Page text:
Monday, Nov. 12, 2012 | 2 a.m.
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UNLV reporter Taylor Bern welcomes in two guests to discuss senior guard Justin Hawkins — Hawkins' mother, Carmen, and author of "Play Their Hearts Out" George Dohrmann. The book features both Justin and Carmen as central figures, and Carmen and George join Taylor to dish out inside stories and discuss UNLV's "glue guy."
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Justin Hawkins didn’t want the kids to see him cry.
Hawkins was at an area elementary school, one of several visits he makes through the UNLV athletic department, when he asked a young boy what he wanted to be when he grew up. The boy responded that he wanted to be a veterinarian but changed his mind after his friends said that profession wasn’t cool.
Children change career choices all the time, so that part was hardly revelatory. What hit Hawkins and forced him to fight back tears was that someone so young was willing to abandon his goal because of pressure from the outside world.
“I sat down and told him, ‘Don’t ever let someone tell you you can’t do something. Never let anyone take your dreams from you,’” Hawkins said.
Hawkins, a senior guard on the UNLV’s basketball team, knows about following through on a dream. In his case, the dream involves not only athletics but striving to get the most out of his college experience.
Hawkins had a miniature hoop and basketball next to his crib and started playing organized games at age 4. His mother, Carmen Hawkins, who raised Justin and his younger brother Marcus, 19, mostly as a single mother, could put a game on TV and Justin would fall silent, basking in basketball.
Hawkins is primed to play starters’ minutes for No. 18-ranked UNLV, starting at 7 p.m. today against visiting Northern Arizona in the season opener. He’s one of three seniors and four captains charged with pairing the Rebels’ experience with their newcomers’ potential and is being counted on by coaches and teammates to have a great season.
That’s not the extent of the dream, though.
Basketball always has been a big part of Hawkins’ life, but it’s just that: one part. In May, he completed his hotel administration degree — in just three years — and now he’s working on a master’s in public administration.
No longer content to keep to himself on campus, Hawkins talks to anyone he can because, he said, you never know who’s destined for greatness or what you can learn from those around you. This has given Hawkins a support system of like-minded people, those who strive to be the best in any particular field.
UNLV is getting a lot from Hawkins — stellar defense, toughness, leadership and a very capable ball-handler on the court; a classy ambassador off it — and his aim is to get just as much from the university by the time he’s done. That free education isn’t wasted on him, and neither are the resources in networking through basketball or academics.
That master’s eventually will be completed, though the timetable is anyone’s guess. There’s professional basketball in his future — NBA or abroad — and a possible coaching career. Just as likely, however, is a run for public office.
The goal is not to be ready for one of those things but all of them, to use the system more than it’s using you and to never let anyone stop you from dreaming big.
“We’re going to be the next leaders of the world, so if we feel like we’re in this by ourselves, how can we really lead? Who are we going to be able to lead?” Hawkins said. “We’re all going to have to follow each other, to lead each other and lean on each other. ... We’re going to take our world to the next level.”
‘I’m my mother’s son’
To learn a little about Hawkins’ childhood, you don’t have to ask him. You can read about it in 2010’s “Play Their Hearts Out,” Sports Illustrated senior writer George Dohrmann’s unflinching look at the world of grass-roots, or AAU, basketball through the lens of one super team in Southern California.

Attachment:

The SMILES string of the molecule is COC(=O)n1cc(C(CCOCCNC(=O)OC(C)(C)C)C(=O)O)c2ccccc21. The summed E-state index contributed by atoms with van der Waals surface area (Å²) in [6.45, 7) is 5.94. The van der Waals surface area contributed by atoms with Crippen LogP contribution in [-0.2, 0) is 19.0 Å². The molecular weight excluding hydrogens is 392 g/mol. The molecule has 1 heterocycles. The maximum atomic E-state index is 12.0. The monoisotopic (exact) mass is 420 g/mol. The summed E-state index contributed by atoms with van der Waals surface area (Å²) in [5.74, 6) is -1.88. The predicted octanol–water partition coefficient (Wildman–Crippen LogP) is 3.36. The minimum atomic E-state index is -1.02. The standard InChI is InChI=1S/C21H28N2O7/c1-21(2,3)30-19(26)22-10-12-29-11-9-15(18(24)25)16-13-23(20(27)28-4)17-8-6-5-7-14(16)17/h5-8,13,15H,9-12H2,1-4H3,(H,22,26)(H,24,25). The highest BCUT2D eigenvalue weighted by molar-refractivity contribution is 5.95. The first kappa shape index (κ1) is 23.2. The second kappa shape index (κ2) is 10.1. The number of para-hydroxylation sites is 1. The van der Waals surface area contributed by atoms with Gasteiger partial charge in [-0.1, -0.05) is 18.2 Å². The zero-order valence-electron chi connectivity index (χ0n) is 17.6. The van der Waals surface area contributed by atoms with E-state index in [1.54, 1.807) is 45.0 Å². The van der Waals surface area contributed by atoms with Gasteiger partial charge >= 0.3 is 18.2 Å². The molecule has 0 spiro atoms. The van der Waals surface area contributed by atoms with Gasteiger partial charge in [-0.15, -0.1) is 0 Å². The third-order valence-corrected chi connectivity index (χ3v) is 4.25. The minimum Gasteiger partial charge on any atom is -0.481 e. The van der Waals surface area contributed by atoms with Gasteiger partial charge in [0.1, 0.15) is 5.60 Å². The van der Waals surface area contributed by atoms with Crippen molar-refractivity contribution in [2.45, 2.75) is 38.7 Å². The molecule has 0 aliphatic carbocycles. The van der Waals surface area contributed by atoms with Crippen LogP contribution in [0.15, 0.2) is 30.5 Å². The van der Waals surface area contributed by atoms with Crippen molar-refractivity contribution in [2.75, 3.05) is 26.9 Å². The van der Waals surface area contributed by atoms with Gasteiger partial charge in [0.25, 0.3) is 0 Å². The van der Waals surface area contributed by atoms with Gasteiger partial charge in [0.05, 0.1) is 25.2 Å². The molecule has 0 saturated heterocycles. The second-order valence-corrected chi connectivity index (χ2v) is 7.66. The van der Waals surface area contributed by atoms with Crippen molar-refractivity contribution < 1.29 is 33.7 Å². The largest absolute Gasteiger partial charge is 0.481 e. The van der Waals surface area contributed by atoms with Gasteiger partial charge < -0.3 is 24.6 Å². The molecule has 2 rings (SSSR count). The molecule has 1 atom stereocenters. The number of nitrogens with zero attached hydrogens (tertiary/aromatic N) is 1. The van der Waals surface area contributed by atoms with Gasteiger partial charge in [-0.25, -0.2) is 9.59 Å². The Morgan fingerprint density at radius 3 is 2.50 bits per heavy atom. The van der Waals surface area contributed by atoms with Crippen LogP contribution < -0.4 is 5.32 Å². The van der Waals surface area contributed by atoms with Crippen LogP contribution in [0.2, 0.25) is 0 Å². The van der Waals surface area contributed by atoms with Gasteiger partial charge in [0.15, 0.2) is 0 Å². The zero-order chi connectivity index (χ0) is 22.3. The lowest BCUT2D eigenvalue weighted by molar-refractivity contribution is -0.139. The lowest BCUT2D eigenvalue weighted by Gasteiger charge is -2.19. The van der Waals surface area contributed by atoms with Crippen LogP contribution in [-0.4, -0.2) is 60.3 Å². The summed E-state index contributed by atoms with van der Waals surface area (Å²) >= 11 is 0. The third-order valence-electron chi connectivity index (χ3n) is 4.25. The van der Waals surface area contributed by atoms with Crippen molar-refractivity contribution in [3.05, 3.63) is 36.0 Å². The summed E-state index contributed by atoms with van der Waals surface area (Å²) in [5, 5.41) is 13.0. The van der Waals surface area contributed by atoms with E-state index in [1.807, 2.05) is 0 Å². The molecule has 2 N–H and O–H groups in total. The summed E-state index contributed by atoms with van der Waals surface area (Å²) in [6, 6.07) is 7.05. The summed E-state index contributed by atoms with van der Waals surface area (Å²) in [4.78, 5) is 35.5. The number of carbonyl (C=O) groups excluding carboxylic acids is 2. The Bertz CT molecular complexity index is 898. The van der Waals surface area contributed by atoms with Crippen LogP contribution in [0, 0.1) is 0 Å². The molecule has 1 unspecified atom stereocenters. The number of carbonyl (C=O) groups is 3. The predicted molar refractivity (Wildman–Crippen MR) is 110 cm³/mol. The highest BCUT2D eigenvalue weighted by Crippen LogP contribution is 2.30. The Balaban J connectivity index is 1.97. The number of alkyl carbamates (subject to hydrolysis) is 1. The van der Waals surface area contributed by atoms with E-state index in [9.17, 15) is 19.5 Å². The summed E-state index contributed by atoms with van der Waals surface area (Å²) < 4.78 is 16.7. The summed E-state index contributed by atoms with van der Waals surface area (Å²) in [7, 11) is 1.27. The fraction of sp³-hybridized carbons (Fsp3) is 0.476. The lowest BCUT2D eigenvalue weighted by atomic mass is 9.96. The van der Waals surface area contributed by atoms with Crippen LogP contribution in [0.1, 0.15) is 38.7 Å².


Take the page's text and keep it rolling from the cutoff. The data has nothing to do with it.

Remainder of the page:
The book’s main protagonist is Demetrius Walker, now a junior at New Mexico. Walker was discovered at age 9 by Joe Keller, a former car stereo installer with little basketball knowledge, who wanted to get a piece of the money flowing from shoe companies to elite youth teams.
Keller formed the Inland Stars — named for the Inland Empire region in Southern California — and Dohrmann started tagging along with the idea of following the team all the way through high school. In 2000, Hawkins was playing for a team called, coincidentally, the Runnin’ Rebels, which was one of the only teams that could really battle the Inland Stars. Keller fixed that by adding Hawkins and another player to his team with the promise of bettering their chance to get a scholarship and play professionally.
“To me, it was so obvious that he was a BS artist, but so many of these parents had the ‘Hoop Dreams’ syndrome and couldn’t get over the fact that maybe this guy could help their kid,” Dohrmann said.
Carmen Hawkins was a notable exception.
Now a fixture at many UNLV games, she knew nothing about the cutthroat world of youth basketball when her son started going to camps and playing on teams throughout California. Unlike most single parents in her position, though, she did research and asked questions, constantly challenging Keller’s claims of being able to ensure players received a basketball scholarship and eventually a professional contract.
Dennis Young, Hawkins’ father, who works in Washington, D.C., as a legal counsel for the FDIC, wasn’t around for much of this. With age, Hawkins began to accept the situation. Young has been to both of Justin’s graduations and sees his son five or six times a year. He plans to make it to a few games this season.
His absence, though, highlighted Carmen Hawkins’ importance in molding her son and protecting him from getting chewed up and spit out — the unfortunate reality for many of the other youth players featured in the book who didn’t achieve the greatness Keller sold them on.
“She told me, ‘The system is always going to use you, no matter what,’” Hawkins said. “‘Whether you’re an athlete, whether you’re a scholar, someone’s always going to use you to their advantage. So while they’re using you, you might as well use them and get what you need out of it.’”